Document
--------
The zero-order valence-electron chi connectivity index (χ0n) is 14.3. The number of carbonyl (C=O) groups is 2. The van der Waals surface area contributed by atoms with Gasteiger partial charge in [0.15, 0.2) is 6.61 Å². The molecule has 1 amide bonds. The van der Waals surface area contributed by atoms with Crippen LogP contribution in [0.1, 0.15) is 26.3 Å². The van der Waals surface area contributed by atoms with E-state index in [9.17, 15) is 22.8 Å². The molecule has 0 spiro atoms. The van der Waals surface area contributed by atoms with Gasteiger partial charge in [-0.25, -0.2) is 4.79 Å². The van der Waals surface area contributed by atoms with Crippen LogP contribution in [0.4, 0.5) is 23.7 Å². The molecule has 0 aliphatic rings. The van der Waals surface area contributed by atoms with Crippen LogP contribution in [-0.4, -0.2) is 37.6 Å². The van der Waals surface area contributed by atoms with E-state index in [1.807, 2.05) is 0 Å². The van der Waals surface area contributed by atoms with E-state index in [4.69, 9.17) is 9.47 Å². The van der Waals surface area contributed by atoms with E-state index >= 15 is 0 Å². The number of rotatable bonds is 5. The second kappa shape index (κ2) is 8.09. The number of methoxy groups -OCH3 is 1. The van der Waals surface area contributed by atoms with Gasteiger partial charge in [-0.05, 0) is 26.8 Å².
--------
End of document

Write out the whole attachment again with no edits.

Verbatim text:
The zero-order valence-electron chi connectivity index (χ0n) is 14.3. The number of carbonyl (C=O) groups is 2. The van der Waals surface area contributed by atoms with Gasteiger partial charge in [0.15, 0.2) is 6.61 Å². The molecule has 1 amide bonds. The van der Waals surface area contributed by atoms with Crippen LogP contribution in [0.1, 0.15) is 26.3 Å². The van der Waals surface area contributed by atoms with E-state index in [9.17, 15) is 22.8 Å². The molecule has 0 spiro atoms. The van der Waals surface area contributed by atoms with Gasteiger partial charge in [-0.25, -0.2) is 4.79 Å². The van der Waals surface area contributed by atoms with Crippen LogP contribution in [0.4, 0.5) is 23.7 Å². The molecule has 0 aliphatic rings. The van der Waals surface area contributed by atoms with Crippen LogP contribution in [-0.4, -0.2) is 37.6 Å². The van der Waals surface area contributed by atoms with E-state index in [1.807, 2.05) is 0 Å². The van der Waals surface area contributed by atoms with E-state index in [4.69, 9.17) is 9.47 Å². The van der Waals surface area contributed by atoms with E-state index >= 15 is 0 Å². The number of rotatable bonds is 5. The second kappa shape index (κ2) is 8.09. The number of methoxy groups -OCH3 is 1. The van der Waals surface area contributed by atoms with Gasteiger partial charge in [-0.05, 0) is 26.8 Å².